In this September 2022 paper published in the Journal clinical orthopaedics and related research (5) followed up on a previous 2-year outcome study comparing patellofemoral replacement and total knee replacement for isolated patellofemoral osteoarthritis. The researchers had found advantages of patellofemoral replacement over total knee replacement for range of motion and various aspects of knee-related quality of life as assessed by patient-reported outcomes at two year follow-up. When follow-up was extended to six years the researchers examined contradictory evidence that patellofemoral replacement revision rates from 2 to 6 years increased after surgery at a time when annual total knee replacement revision rates are decreasing, which suggests rapidly deteriorating knee function in patients who have undergone patellofemoral replacement. The researchers questioned this and suggested that their tests showed two-year outcomes did not deteriorate during the subsequent four years. They write: “Patients who underwent patellofemoral replacement had a better quality of life throughout the postoperative years based on several of the knee-specific outcome (self-report patient surveys).” However, they also note: “Our findings cannot explain the rapid deterioration of results implied by the high revision rates observed in implant registers (the high revision rates observed in other studies), and it is necessary to question indications for the primary procedure and subsequent revision when patellofemoral replacement is in general use. Our data do not suggest that there is an inherent problem with patellofemoral replacement implant type as otherwise suggested by (other studies).”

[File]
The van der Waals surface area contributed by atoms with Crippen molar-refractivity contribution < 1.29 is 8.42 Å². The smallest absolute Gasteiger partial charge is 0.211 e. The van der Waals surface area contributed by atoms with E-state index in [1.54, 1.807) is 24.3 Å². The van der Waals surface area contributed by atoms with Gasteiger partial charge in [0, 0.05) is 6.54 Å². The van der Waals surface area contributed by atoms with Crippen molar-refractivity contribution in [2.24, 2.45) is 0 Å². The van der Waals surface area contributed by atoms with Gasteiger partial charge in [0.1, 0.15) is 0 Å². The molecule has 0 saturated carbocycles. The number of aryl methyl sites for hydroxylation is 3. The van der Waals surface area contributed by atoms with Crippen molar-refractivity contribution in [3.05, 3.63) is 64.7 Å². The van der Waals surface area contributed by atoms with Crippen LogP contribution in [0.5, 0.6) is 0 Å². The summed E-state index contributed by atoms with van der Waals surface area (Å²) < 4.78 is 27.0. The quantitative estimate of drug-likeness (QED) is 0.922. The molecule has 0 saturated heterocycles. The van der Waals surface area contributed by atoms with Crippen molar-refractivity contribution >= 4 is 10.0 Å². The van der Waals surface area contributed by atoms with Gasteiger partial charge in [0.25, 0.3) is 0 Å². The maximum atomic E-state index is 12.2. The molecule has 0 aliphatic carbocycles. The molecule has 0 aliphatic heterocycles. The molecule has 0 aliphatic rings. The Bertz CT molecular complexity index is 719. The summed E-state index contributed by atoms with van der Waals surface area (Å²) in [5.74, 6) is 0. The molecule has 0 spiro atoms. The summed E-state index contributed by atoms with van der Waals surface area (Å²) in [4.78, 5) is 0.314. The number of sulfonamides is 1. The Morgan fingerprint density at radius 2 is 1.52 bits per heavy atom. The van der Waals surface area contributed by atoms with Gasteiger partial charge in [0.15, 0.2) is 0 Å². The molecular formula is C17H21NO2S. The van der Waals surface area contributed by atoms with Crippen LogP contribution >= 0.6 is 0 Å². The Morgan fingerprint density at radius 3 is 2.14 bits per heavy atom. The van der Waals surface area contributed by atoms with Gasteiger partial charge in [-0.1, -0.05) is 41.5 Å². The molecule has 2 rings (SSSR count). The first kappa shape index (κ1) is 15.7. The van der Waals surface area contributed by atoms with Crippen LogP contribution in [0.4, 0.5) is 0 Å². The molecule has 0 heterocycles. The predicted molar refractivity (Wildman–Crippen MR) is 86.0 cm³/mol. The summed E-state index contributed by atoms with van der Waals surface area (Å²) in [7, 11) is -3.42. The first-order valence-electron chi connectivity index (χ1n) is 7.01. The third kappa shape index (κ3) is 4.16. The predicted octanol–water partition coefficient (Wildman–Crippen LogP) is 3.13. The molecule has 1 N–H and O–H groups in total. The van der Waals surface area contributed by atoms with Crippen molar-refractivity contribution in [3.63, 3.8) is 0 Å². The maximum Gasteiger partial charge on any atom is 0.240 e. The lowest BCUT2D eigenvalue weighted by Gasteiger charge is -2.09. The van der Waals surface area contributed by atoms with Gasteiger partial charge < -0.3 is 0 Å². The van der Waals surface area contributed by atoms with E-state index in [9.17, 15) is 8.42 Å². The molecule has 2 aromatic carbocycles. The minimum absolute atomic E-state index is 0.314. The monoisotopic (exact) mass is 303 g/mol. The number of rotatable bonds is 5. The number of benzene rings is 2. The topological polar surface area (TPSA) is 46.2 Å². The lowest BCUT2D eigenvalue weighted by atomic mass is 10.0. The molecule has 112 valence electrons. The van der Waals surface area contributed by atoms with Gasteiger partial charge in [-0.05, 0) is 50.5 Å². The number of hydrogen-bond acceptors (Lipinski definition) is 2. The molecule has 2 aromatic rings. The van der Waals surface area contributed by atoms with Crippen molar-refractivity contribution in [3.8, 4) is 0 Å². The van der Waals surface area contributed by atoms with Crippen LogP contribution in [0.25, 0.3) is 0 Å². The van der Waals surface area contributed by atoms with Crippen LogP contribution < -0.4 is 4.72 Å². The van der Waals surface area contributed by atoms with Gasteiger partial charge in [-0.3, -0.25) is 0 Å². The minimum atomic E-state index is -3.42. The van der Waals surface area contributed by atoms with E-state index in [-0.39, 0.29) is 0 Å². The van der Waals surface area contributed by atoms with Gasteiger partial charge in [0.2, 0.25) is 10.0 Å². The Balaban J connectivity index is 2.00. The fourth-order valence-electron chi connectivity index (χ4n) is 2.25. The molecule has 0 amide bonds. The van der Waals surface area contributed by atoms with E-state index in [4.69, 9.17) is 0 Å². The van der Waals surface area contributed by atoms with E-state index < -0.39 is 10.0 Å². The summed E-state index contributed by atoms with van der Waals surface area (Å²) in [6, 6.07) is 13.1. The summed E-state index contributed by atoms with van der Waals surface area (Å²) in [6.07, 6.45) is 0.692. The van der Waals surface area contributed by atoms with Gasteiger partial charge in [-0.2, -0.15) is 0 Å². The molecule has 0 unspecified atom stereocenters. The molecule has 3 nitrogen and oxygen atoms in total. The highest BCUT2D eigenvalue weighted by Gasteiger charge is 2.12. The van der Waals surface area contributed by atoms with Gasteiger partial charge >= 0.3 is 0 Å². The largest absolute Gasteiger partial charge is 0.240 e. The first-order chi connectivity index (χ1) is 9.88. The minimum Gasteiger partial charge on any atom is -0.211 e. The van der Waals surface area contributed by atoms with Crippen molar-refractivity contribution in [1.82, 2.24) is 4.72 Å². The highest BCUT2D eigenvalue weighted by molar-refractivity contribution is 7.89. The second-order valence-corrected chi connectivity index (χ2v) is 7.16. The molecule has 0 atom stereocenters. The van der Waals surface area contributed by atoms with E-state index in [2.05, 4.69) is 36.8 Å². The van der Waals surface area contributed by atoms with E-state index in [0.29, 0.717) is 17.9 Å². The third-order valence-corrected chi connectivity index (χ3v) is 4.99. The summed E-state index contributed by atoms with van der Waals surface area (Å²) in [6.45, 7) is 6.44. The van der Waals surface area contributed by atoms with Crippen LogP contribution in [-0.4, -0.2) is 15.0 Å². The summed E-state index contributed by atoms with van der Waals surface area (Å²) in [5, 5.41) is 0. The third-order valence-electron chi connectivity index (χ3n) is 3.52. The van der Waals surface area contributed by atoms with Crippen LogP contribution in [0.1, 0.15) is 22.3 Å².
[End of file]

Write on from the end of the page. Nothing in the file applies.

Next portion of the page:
In other words, this research did not see the same problems with high revision rates and implant failures seen in other studies. So the question, is patellofemoral replacement better than total knee replacement in patients with isolated patellofemoral osteoarthritis? Remains.